New Kanaloa-class vessels are part of US$1Bn in capital spending
Two new container roro vessels being added to the fleet of US flag carrier Matson are forecast to save up to US$40M in costs next year.
Lurline went into service in January this year while its sister ship Matsonia is due for delivery in Q4 this year, although this might be extended because of the coronavirus.
Each is dual-fuel capable (diesel and LNG) with a single Man 6G90ME-C10.5-Gl engine, direct drive and fixed pitch propeller. Auxiliary engines are medium-speed, dual-fuel diesel generators.
Officially titled Kanaloa-class vessels, the two ships are built on a 3,500-TEU vessel platform – 265 m long, 34.7 m beam, with a deep draft of 11.5 m. They each displace 50,000 tonnes.
The contract with the construction yard General Dynamics NASSCO in San Diego was signed in August 2016 and specified 2,750 TEU being loaded.
The price at contract signing was US$278M for Lurline including a spare shaft and propeller, and US$233M for Matsonia. They are being operated by Matson Navigation, a subsidiary of parent Matson Inc.
State-of-the-art green tech
Both vessels have an enclosed garage space for 500 vehicles, plus ample space for rolling stock and breakbulk cargo, state-of-the-art green technology features including a fuel efficient hull design, environmentally safe double-hull fuel tanks, fresh water ballast systems and dual-fuel engines. They will be able to operate at speeds up to 23 knots on either conventional fuel oils or liquefied natural gas (LNG) with some adaptation for LNG.
These are the largest conro ships yet built in the United States.
The garage for the vehicles posed a major technical challenge. The superstructure had to be very light and the garage deck had to be completely flat and level to prevent vehicles bouncing and hitting the overhead roof as they were driven onto the ship. The light superstructure used very thin steel of about 6 mm, while NASSCO’s minimum at the time was 10 mm. Technology and processes used by German and Dutch shipbuilders was introduced.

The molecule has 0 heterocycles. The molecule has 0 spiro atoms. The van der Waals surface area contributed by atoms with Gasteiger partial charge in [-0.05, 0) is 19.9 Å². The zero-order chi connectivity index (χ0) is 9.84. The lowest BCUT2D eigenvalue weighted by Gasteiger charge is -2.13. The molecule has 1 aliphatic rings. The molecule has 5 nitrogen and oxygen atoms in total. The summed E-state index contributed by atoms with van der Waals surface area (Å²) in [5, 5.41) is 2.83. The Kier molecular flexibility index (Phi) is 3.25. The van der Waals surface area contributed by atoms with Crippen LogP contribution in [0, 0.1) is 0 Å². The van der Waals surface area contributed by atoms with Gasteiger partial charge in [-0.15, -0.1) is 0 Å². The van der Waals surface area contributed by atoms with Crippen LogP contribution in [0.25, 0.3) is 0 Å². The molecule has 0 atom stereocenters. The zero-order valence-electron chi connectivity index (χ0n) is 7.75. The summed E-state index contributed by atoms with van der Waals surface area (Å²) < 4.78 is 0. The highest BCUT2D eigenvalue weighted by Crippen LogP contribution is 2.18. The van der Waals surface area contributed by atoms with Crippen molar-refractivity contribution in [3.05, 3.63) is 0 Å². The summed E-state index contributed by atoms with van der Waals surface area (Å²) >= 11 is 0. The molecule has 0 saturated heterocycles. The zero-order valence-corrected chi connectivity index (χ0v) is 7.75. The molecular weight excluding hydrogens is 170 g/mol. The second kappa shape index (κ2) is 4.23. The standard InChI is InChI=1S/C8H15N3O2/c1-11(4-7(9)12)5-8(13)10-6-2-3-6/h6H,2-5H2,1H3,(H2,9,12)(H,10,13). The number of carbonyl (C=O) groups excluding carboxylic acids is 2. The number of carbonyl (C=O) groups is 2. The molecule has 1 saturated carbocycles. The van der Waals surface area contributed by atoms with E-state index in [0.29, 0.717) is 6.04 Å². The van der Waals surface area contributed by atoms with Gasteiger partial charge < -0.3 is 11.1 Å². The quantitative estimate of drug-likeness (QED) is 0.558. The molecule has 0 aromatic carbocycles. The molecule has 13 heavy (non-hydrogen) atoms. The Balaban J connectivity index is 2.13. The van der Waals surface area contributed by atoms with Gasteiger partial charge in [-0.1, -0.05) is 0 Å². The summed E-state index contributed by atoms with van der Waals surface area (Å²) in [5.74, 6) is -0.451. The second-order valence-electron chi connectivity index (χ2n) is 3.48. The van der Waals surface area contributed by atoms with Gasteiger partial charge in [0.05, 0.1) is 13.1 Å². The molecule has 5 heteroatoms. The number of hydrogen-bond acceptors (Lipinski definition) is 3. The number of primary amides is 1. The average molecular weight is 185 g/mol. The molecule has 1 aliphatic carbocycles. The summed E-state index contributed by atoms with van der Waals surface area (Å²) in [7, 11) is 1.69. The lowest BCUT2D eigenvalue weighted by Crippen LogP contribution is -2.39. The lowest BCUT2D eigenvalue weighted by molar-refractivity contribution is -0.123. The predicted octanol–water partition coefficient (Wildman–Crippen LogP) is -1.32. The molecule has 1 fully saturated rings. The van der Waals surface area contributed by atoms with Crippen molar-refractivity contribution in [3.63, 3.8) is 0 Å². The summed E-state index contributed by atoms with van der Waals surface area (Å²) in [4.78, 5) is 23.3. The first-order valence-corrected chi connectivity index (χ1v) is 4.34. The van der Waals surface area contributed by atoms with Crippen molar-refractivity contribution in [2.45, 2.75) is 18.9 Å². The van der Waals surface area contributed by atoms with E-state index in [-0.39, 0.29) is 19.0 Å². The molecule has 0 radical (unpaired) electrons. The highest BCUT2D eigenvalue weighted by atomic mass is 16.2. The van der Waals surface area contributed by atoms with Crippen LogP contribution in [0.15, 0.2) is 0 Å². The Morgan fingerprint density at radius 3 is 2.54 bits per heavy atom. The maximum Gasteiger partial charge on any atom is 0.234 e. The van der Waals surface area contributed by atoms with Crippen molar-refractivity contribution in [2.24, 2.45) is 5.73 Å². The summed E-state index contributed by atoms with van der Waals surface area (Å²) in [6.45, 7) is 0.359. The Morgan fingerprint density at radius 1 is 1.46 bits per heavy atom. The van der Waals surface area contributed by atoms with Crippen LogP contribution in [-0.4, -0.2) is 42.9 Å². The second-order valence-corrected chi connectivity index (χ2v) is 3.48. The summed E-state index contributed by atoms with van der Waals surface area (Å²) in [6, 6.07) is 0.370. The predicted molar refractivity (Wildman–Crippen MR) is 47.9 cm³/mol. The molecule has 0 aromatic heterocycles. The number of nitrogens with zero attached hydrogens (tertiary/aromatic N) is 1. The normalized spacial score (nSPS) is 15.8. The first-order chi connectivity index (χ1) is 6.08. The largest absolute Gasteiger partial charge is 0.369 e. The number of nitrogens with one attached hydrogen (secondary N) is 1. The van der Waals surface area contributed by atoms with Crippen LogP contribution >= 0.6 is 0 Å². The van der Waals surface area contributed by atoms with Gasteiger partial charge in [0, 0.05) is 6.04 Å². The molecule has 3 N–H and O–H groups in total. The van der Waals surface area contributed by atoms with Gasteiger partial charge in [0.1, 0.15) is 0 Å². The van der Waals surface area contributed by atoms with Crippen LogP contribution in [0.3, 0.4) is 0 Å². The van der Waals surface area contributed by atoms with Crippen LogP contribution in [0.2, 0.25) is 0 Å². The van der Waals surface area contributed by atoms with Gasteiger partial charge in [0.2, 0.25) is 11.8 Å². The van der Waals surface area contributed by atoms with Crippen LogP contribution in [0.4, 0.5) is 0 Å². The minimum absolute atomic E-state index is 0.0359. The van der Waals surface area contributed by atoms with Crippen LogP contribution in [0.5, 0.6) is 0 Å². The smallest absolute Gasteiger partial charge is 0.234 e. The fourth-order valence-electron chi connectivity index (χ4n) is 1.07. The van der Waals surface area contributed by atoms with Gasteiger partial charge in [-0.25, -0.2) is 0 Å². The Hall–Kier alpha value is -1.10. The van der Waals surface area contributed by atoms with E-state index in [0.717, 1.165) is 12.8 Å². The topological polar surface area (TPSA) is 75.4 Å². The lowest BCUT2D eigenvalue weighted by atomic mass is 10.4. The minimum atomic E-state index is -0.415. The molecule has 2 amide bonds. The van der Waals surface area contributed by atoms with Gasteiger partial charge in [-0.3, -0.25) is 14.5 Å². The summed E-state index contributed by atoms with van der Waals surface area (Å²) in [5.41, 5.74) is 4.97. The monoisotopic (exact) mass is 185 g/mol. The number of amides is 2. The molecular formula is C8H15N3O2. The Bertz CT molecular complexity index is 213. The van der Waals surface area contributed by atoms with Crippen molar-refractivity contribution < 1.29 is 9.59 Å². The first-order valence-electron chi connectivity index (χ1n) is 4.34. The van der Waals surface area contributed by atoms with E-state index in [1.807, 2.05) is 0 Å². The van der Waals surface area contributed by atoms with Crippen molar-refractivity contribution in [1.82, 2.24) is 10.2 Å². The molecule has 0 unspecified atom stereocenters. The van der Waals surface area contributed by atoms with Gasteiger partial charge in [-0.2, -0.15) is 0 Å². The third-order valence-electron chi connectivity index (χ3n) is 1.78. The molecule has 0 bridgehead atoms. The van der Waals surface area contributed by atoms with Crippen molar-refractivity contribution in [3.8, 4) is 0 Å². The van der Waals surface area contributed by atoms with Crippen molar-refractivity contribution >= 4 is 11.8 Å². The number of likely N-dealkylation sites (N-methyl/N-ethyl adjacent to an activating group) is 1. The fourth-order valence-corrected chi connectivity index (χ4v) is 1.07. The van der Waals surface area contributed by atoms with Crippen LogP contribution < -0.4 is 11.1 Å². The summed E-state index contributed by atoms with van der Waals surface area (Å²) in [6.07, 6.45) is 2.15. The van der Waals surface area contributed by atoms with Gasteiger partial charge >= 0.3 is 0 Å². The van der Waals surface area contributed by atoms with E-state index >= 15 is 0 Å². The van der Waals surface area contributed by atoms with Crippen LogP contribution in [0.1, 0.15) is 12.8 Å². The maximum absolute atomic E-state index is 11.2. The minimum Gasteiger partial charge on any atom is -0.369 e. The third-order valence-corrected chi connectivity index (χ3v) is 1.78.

The garage has four decks for cars, two decks for trailers and a stern quartering ramp. Decks can accommodate up to 800 cars.
These are the first Matson ships built specially for roro work and the first to have their own vehicle ramps. This allows the ships to go to ports that do not have ramps.
Although the engines are dual fuel, industry observers say the adaptation for LNG is still some way in the future, with no tanks and associated equipment yet installed.
While new low-sulphur fuels designed to meet the new IMO emissions standard have been in development for years there is still uncertainty about their cost and availability. LNG is an alternative, but the infrastructure for production and distribution currently remains insufficient to support Matson’s operations in the Pacific.
The main engines are built partly to IMO Tier II specifications, but are Tier III compliant with scrubbers installed. MAN says in its technical documentation, "The Tier III NOx requirements can be met by exhaust gas recirculation, a method which directly affects the combustion process by lowering the generation of NOx. Alternatively, the required NOx level could be met by installing selective catalytic reaction, an after treatment system that reduces the emission of NOx already generated in the combustion process."